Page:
St. Michael’s Academy

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About St. Michael’s Academy

Name St. Michael’s Academy
Ofsted Inspections
Head Teacher Mr Mathew Vella
Address Grass Royal, Yeovil, BA21 4JW
Phone Number 01935423863
Phase Academy
Type Academy converter
Age Range 7-11
Religious Character Does not apply
Gender Mixed
Number of Pupils 255
Local Authority Somerset
Highlights from Latest Inspection

What is it like to attend this school?

St Michael's Academy provides a harmonious learning environment for pupils. In lessons and around the school, pupils are very well behaved.

They are kind, supportive and welcoming. In addition, they are enthusiastic learners and strive to do well.Leaders and staff provide effective support for pupils who may struggle with their emotions.

For example, Buddy the dog has a calming effect on such pupils and develops their empathy and care for others. Pupils feel well supported to try their best and do well.Through the curriculum, pupils develop academically, socially and emotionally.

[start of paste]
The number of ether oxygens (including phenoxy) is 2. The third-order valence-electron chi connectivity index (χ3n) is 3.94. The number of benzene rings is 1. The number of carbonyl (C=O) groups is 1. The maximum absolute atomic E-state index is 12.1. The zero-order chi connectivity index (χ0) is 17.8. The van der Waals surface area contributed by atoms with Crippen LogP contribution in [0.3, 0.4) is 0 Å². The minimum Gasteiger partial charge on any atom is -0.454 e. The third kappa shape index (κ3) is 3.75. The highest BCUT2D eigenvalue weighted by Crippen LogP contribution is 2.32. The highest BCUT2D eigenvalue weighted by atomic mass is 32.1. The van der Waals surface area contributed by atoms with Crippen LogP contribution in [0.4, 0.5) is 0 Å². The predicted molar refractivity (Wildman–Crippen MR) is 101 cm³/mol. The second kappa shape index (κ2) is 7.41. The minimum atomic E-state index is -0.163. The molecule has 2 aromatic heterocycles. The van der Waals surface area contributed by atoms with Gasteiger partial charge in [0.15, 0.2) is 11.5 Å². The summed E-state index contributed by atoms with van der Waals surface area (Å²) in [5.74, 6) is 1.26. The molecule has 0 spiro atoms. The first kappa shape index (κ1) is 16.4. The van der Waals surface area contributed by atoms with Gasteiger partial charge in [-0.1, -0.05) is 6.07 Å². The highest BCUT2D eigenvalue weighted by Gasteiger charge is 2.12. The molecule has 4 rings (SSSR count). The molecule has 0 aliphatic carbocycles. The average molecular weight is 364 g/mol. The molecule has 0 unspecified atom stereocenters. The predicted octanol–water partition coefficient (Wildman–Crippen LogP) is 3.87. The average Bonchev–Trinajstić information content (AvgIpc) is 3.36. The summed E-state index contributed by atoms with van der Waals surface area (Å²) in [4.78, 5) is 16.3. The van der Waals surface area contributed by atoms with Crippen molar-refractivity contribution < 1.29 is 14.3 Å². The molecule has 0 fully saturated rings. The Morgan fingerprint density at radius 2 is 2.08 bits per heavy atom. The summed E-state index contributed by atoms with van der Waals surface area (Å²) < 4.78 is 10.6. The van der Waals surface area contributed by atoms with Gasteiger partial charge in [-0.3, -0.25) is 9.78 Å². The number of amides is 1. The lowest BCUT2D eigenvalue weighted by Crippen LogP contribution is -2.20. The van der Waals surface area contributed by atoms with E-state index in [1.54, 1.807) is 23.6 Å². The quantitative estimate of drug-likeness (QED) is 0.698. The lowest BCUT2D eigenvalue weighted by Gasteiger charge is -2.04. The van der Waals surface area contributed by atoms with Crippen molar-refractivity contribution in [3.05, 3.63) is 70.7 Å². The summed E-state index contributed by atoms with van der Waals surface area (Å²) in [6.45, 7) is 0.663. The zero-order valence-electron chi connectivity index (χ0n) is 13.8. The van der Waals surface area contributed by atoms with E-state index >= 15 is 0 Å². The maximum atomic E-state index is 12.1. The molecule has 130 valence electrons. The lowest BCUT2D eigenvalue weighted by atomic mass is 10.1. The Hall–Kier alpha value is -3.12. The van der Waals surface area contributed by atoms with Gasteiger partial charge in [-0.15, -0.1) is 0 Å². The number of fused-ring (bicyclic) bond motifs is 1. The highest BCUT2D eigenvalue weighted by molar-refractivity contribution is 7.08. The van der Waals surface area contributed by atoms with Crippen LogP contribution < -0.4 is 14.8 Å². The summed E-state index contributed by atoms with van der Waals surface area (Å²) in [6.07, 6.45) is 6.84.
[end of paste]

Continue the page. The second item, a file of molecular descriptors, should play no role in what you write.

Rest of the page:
Pupils learn about the importance of democracy through elections to the student ...council. They take the role of representing the views of their classmates very seriously. Pupils also take on the role of anti-bullying ambassadors and buddies to ensure that every pupil feels safe and happy at the school.

Pupils have many opportunities to learn about a breadth of subjects. For example, pupils can study archery, animation and stage design. Pupils also visit a range of different places to enrich their understanding of the subjects they study.

For example, Year 5 pupils visited Fleet Air Arm Museum. They spoke knowledgeably about naval aircraft to inspectors.

What does the school do well and what does it need to do better?

Leaders have designed effective curriculums for the teaching of English and mathematics.

Teachers ensure that pupils learn to analyse the ways in which writers craft the characters, settings and themes in their stories. Pupils use talk very well to explore their understanding and support each other's thinking. Pupils explore the intentions of characters in exciting texts such as 'The Girl of Ink and Stars' by Kiran Millwood Hargrave.